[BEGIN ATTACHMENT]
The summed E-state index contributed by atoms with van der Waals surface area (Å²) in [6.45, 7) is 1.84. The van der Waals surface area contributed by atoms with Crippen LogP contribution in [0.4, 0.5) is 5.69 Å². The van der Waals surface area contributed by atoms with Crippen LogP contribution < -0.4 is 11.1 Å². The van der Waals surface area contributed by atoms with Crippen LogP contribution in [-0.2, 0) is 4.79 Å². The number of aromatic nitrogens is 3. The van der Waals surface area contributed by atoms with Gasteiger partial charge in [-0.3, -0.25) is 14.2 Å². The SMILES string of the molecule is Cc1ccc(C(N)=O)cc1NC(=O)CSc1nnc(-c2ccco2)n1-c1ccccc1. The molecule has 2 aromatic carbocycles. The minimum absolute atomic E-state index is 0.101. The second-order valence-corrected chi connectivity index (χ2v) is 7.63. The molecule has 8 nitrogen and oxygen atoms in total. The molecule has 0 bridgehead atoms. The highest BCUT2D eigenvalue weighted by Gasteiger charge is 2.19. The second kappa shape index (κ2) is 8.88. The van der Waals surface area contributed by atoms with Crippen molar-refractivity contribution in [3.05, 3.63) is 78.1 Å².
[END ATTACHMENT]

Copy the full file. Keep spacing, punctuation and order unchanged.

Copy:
The summed E-state index contributed by atoms with van der Waals surface area (Å²) in [6.45, 7) is 1.84. The van der Waals surface area contributed by atoms with Crippen LogP contribution in [0.4, 0.5) is 5.69 Å². The van der Waals surface area contributed by atoms with Crippen LogP contribution < -0.4 is 11.1 Å². The van der Waals surface area contributed by atoms with Crippen LogP contribution in [-0.2, 0) is 4.79 Å². The number of aromatic nitrogens is 3. The van der Waals surface area contributed by atoms with Gasteiger partial charge in [-0.3, -0.25) is 14.2 Å². The SMILES string of the molecule is Cc1ccc(C(N)=O)cc1NC(=O)CSc1nnc(-c2ccco2)n1-c1ccccc1. The molecule has 2 aromatic carbocycles. The minimum absolute atomic E-state index is 0.101. The second-order valence-corrected chi connectivity index (χ2v) is 7.63. The molecule has 8 nitrogen and oxygen atoms in total. The molecule has 0 bridgehead atoms. The highest BCUT2D eigenvalue weighted by Gasteiger charge is 2.19. The second kappa shape index (κ2) is 8.88. The van der Waals surface area contributed by atoms with Crippen molar-refractivity contribution in [3.05, 3.63) is 78.1 Å².